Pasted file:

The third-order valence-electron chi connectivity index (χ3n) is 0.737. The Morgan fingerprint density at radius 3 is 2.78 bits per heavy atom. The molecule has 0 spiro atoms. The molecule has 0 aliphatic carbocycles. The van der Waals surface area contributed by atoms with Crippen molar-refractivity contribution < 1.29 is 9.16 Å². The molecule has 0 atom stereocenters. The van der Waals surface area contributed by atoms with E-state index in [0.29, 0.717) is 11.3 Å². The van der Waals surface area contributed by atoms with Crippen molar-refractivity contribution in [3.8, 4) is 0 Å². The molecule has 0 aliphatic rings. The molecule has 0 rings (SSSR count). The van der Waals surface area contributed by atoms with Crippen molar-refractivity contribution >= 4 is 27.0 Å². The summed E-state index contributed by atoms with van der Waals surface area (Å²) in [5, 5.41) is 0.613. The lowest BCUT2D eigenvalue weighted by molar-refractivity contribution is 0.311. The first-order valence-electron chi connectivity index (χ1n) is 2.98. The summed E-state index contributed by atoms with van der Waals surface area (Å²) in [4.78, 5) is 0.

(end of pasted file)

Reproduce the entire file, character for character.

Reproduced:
The third-order valence-electron chi connectivity index (χ3n) is 0.737. The Morgan fingerprint density at radius 3 is 2.78 bits per heavy atom. The molecule has 0 spiro atoms. The molecule has 0 aliphatic carbocycles. The van der Waals surface area contributed by atoms with Crippen molar-refractivity contribution < 1.29 is 9.16 Å². The molecule has 0 atom stereocenters. The van der Waals surface area contributed by atoms with E-state index in [0.29, 0.717) is 11.3 Å². The van der Waals surface area contributed by atoms with Crippen molar-refractivity contribution in [3.8, 4) is 0 Å². The molecule has 0 aliphatic rings. The molecule has 0 rings (SSSR count). The van der Waals surface area contributed by atoms with Crippen molar-refractivity contribution >= 4 is 27.0 Å². The summed E-state index contributed by atoms with van der Waals surface area (Å²) in [5, 5.41) is 0.613. The lowest BCUT2D eigenvalue weighted by molar-refractivity contribution is 0.311. The first-order valence-electron chi connectivity index (χ1n) is 2.98. The summed E-state index contributed by atoms with van der Waals surface area (Å²) in [4.78, 5) is 0.